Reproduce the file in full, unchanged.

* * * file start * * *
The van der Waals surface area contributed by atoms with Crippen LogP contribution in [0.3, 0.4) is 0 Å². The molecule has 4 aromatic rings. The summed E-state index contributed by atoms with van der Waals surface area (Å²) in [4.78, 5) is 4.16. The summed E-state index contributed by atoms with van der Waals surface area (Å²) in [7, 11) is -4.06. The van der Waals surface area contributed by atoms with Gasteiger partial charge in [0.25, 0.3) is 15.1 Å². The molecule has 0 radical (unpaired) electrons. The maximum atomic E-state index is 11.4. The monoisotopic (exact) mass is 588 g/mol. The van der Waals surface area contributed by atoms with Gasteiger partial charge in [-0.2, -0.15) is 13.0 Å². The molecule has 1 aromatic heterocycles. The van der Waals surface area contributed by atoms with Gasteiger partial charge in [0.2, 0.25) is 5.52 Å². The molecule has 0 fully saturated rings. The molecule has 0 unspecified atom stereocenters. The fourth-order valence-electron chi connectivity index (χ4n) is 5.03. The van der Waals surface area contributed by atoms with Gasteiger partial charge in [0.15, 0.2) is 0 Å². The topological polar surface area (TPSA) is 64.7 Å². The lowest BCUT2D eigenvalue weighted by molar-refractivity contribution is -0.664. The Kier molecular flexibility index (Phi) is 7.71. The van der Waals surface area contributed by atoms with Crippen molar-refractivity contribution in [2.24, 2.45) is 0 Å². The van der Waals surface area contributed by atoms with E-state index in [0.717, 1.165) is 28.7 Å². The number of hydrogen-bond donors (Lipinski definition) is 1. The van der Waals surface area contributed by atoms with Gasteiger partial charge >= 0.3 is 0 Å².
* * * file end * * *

The van der Waals surface area contributed by atoms with Crippen LogP contribution in [0.3, 0.4) is 0 Å². The molecule has 4 aromatic rings. The summed E-state index contributed by atoms with van der Waals surface area (Å²) in [4.78, 5) is 4.16. The summed E-state index contributed by atoms with van der Waals surface area (Å²) in [7, 11) is -4.06. The van der Waals surface area contributed by atoms with Gasteiger partial charge in [0.25, 0.3) is 15.1 Å². The molecule has 0 radical (unpaired) electrons. The maximum atomic E-state index is 11.4. The monoisotopic (exact) mass is 588 g/mol. The van der Waals surface area contributed by atoms with Gasteiger partial charge in [-0.2, -0.15) is 13.0 Å². The molecule has 1 aromatic heterocycles. The van der Waals surface area contributed by atoms with Gasteiger partial charge in [0.2, 0.25) is 5.52 Å². The molecule has 0 fully saturated rings. The molecule has 0 unspecified atom stereocenters. The fourth-order valence-electron chi connectivity index (χ4n) is 5.03. The van der Waals surface area contributed by atoms with Gasteiger partial charge in [0.15, 0.2) is 0 Å². The topological polar surface area (TPSA) is 64.7 Å². The lowest BCUT2D eigenvalue weighted by molar-refractivity contribution is -0.664. The Kier molecular flexibility index (Phi) is 7.71. The van der Waals surface area contributed by atoms with Crippen molar-refractivity contribution in [2.24, 2.45) is 0 Å². The van der Waals surface area contributed by atoms with E-state index in [0.717, 1.165) is 28.7 Å². The number of hydrogen-bond donors (Lipinski definition) is 1. The van der Waals surface area contributed by atoms with Gasteiger partial charge >= 0.3 is 0 Å².